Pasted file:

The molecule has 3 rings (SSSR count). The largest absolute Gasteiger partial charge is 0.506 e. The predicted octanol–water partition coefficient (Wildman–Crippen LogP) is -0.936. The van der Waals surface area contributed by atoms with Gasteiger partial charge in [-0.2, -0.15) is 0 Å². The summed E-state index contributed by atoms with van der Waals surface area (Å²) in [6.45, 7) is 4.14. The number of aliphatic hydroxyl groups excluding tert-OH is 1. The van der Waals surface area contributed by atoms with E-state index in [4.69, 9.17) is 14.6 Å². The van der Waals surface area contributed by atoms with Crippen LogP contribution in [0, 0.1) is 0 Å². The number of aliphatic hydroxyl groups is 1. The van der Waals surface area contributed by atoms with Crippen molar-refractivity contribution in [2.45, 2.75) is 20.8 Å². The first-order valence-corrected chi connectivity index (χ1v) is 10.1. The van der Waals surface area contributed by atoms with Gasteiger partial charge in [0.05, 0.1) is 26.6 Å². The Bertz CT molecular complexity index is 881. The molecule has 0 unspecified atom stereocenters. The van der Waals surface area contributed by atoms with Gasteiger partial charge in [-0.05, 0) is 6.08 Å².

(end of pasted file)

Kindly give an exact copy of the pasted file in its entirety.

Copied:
The molecule has 3 rings (SSSR count). The largest absolute Gasteiger partial charge is 0.506 e. The predicted octanol–water partition coefficient (Wildman–Crippen LogP) is -0.936. The van der Waals surface area contributed by atoms with Gasteiger partial charge in [-0.2, -0.15) is 0 Å². The summed E-state index contributed by atoms with van der Waals surface area (Å²) in [6.45, 7) is 4.14. The number of aliphatic hydroxyl groups excluding tert-OH is 1. The van der Waals surface area contributed by atoms with E-state index in [4.69, 9.17) is 14.6 Å². The van der Waals surface area contributed by atoms with Crippen LogP contribution in [0, 0.1) is 0 Å². The number of aliphatic hydroxyl groups is 1. The van der Waals surface area contributed by atoms with Crippen molar-refractivity contribution in [2.45, 2.75) is 20.8 Å². The first-order valence-corrected chi connectivity index (χ1v) is 10.1. The van der Waals surface area contributed by atoms with Gasteiger partial charge in [0.05, 0.1) is 26.6 Å². The Bertz CT molecular complexity index is 881. The molecule has 0 unspecified atom stereocenters. The van der Waals surface area contributed by atoms with Gasteiger partial charge in [-0.05, 0) is 6.08 Å².